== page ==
This is usually (though not always) the second most important thing about a piece of software. So what does it mean, in ACRUMEN terms, for a piece of software to be Correct?
This one is pretty much just what it sounds like. Whatever the job of the software is, it should be doing that job correctly, in other words, doing the job right. (Contrast this with Appropriateness, which is about doing the right job.)
So how do we ensure that our software is Correct? Mainly, we test it! We should have enough coverage to be confident in the correctness, from:
- unit tests
- integration tests
- feature tests
- end-to-end tests
But that’s not all. These sorts of tests, usually done as “example-based” tests, only cover the cases that we thought to test. However, there are some more advanced techniques that help find edge cases and other holes in our test suite.
Property-based testing lets you specify some “properties” of your functions, what formal computer scientists would call “invariants”. The tool makes up lots of semi-random test data, based on what types of data you’ve told it your function takes, trying to find cases where the property does not hold. If it finds any, that signifies an edge case you didn’t take into account.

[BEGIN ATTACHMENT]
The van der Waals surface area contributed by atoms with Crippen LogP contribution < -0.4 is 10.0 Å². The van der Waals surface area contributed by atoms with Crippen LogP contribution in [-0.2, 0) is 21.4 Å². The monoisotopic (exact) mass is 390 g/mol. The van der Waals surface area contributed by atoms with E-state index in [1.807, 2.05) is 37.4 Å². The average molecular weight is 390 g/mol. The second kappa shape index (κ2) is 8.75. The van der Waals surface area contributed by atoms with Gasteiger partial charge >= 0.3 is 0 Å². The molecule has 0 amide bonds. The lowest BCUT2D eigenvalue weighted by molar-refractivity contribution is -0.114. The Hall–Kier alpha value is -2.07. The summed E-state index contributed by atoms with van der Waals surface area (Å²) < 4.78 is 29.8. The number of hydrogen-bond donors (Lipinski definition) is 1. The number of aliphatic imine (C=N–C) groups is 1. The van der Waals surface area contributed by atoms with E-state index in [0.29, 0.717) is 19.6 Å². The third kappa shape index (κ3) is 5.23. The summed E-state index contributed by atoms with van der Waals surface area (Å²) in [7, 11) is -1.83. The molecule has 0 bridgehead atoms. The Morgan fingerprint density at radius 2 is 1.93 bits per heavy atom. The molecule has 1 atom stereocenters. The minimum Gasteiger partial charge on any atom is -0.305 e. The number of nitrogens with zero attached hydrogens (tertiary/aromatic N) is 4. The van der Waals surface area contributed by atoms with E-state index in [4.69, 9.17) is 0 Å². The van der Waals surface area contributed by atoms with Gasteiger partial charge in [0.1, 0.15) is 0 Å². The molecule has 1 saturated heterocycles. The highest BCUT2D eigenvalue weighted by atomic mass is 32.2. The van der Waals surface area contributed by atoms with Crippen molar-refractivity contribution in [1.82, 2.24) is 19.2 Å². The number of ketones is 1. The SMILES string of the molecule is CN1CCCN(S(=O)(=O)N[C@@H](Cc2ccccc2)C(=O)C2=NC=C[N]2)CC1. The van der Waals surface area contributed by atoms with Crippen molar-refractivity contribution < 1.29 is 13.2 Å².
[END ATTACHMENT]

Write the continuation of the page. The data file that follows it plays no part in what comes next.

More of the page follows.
Mutation testing makes a bunch of slightly changed versions of your function, called “mutants”. Then it runs the relevant tests, using the mutants in place of the original function. Each mutant should cause at least one test to fail. If it doesn’t, then there are three main possibilities:
The code that got mutated might be what I call “meaningless”. This means that it is unreachable, redundant, or otherwise without any noticeable effect.
The test suite might have a hole in it, where there should be a test that would account for the difference in behavior that the mutation made. (If the mutation didn’t make a noticeable difference, see above and below.)
Or maybe it’s just a false alarm. The state of the art of mutation testing tools is that many of the mutants that wind up being semantically equivalent to the original code are not used, but it still can’t quite catch them all.
Mutation testing is one of my usual topics for conference speaking.
So, I usually set a rather high bar, at least 80%, for statement coverage with the regular “example-based” kinds of tests. (This may sound difficult, but if you’re doing TDD, you should get nearly 100% quite easily.) Then I often do mutation testing to see if there are holes to plug or meaningless code to eliminate.